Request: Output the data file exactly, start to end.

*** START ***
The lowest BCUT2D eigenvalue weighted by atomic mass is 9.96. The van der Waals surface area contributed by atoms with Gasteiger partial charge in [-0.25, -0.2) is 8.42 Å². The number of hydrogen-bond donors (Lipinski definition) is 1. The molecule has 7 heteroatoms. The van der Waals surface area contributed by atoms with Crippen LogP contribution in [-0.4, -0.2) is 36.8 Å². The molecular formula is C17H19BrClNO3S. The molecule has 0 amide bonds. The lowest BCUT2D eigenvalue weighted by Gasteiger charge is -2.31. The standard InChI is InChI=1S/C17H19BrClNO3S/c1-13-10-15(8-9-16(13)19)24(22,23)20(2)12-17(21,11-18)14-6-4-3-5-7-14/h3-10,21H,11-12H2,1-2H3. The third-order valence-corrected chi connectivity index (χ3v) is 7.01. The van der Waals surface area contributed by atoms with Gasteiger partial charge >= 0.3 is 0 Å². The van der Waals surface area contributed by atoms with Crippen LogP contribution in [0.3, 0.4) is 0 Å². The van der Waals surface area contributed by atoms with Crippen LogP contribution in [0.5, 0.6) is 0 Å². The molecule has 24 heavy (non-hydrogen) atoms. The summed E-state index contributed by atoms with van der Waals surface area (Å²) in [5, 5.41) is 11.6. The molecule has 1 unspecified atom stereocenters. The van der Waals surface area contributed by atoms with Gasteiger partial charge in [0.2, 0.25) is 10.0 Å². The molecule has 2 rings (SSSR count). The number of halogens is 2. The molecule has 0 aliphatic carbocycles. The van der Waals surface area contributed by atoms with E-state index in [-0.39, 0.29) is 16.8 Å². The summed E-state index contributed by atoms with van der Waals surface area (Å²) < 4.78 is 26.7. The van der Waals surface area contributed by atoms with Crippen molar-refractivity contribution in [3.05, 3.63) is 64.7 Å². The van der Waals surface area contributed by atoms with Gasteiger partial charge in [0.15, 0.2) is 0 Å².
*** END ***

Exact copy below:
The lowest BCUT2D eigenvalue weighted by atomic mass is 9.96. The van der Waals surface area contributed by atoms with Gasteiger partial charge in [-0.25, -0.2) is 8.42 Å². The number of hydrogen-bond donors (Lipinski definition) is 1. The molecule has 7 heteroatoms. The van der Waals surface area contributed by atoms with Crippen LogP contribution in [-0.4, -0.2) is 36.8 Å². The molecular formula is C17H19BrClNO3S. The molecule has 0 amide bonds. The lowest BCUT2D eigenvalue weighted by Gasteiger charge is -2.31. The standard InChI is InChI=1S/C17H19BrClNO3S/c1-13-10-15(8-9-16(13)19)24(22,23)20(2)12-17(21,11-18)14-6-4-3-5-7-14/h3-10,21H,11-12H2,1-2H3. The third-order valence-corrected chi connectivity index (χ3v) is 7.01. The van der Waals surface area contributed by atoms with Gasteiger partial charge >= 0.3 is 0 Å². The van der Waals surface area contributed by atoms with Crippen LogP contribution in [0.3, 0.4) is 0 Å². The van der Waals surface area contributed by atoms with Crippen LogP contribution in [0.5, 0.6) is 0 Å². The molecule has 24 heavy (non-hydrogen) atoms. The summed E-state index contributed by atoms with van der Waals surface area (Å²) in [5, 5.41) is 11.6. The molecule has 1 unspecified atom stereocenters. The van der Waals surface area contributed by atoms with Gasteiger partial charge in [0.2, 0.25) is 10.0 Å². The molecule has 2 rings (SSSR count). The number of halogens is 2. The molecule has 0 aliphatic carbocycles. The van der Waals surface area contributed by atoms with E-state index in [-0.39, 0.29) is 16.8 Å². The summed E-state index contributed by atoms with van der Waals surface area (Å²) < 4.78 is 26.7. The van der Waals surface area contributed by atoms with Crippen molar-refractivity contribution in [3.05, 3.63) is 64.7 Å². The van der Waals surface area contributed by atoms with Gasteiger partial charge in [0.15, 0.2) is 0 Å².